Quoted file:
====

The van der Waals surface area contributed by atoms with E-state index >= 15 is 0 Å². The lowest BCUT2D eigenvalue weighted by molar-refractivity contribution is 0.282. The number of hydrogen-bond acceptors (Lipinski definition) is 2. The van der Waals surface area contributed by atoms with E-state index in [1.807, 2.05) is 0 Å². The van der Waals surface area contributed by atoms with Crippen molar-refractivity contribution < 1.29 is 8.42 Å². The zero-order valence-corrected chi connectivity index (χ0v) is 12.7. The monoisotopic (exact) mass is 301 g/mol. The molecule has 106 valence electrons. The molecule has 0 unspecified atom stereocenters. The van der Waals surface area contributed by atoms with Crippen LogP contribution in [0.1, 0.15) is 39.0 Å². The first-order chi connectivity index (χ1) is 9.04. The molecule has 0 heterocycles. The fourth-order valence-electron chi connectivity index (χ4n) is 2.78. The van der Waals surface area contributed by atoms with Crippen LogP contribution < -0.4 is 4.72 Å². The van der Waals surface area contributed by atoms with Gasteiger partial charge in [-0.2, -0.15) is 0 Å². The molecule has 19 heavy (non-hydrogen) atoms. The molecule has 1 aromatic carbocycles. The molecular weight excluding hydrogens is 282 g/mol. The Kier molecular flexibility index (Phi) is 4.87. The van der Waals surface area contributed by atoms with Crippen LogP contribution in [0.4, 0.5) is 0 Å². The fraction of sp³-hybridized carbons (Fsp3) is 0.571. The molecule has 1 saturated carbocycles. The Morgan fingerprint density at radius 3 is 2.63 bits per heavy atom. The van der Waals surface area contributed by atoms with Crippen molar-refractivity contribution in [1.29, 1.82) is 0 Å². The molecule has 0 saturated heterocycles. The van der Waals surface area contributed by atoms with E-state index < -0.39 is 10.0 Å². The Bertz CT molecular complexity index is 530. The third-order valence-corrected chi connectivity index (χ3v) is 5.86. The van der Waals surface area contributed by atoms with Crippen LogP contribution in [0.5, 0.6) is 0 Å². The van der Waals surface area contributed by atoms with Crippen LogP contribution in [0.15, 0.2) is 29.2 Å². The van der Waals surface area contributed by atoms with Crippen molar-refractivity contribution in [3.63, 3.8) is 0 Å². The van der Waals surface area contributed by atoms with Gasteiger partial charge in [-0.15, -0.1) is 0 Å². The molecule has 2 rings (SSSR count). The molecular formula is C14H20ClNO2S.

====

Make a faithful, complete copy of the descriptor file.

The van der Waals surface area contributed by atoms with E-state index >= 15 is 0 Å². The lowest BCUT2D eigenvalue weighted by molar-refractivity contribution is 0.282. The number of hydrogen-bond acceptors (Lipinski definition) is 2. The van der Waals surface area contributed by atoms with E-state index in [1.807, 2.05) is 0 Å². The van der Waals surface area contributed by atoms with Crippen molar-refractivity contribution < 1.29 is 8.42 Å². The zero-order valence-corrected chi connectivity index (χ0v) is 12.7. The monoisotopic (exact) mass is 301 g/mol. The molecule has 106 valence electrons. The molecule has 0 unspecified atom stereocenters. The van der Waals surface area contributed by atoms with Crippen LogP contribution in [0.1, 0.15) is 39.0 Å². The first-order chi connectivity index (χ1) is 9.04. The molecule has 0 heterocycles. The fourth-order valence-electron chi connectivity index (χ4n) is 2.78. The van der Waals surface area contributed by atoms with Crippen LogP contribution < -0.4 is 4.72 Å². The van der Waals surface area contributed by atoms with Gasteiger partial charge in [-0.2, -0.15) is 0 Å². The molecule has 19 heavy (non-hydrogen) atoms. The molecule has 1 aromatic carbocycles. The molecular weight excluding hydrogens is 282 g/mol. The Kier molecular flexibility index (Phi) is 4.87. The van der Waals surface area contributed by atoms with Crippen LogP contribution in [0.4, 0.5) is 0 Å². The fraction of sp³-hybridized carbons (Fsp3) is 0.571. The molecule has 1 saturated carbocycles. The Morgan fingerprint density at radius 3 is 2.63 bits per heavy atom. The van der Waals surface area contributed by atoms with Crippen molar-refractivity contribution in [1.29, 1.82) is 0 Å². The molecule has 0 saturated heterocycles. The van der Waals surface area contributed by atoms with E-state index < -0.39 is 10.0 Å². The Bertz CT molecular complexity index is 530. The third-order valence-corrected chi connectivity index (χ3v) is 5.86. The van der Waals surface area contributed by atoms with Crippen LogP contribution in [0.5, 0.6) is 0 Å². The van der Waals surface area contributed by atoms with Crippen LogP contribution in [0.15, 0.2) is 29.2 Å². The van der Waals surface area contributed by atoms with Crippen molar-refractivity contribution in [3.63, 3.8) is 0 Å². The van der Waals surface area contributed by atoms with Gasteiger partial charge in [-0.15, -0.1) is 0 Å². The molecule has 2 rings (SSSR count). The molecular formula is C14H20ClNO2S.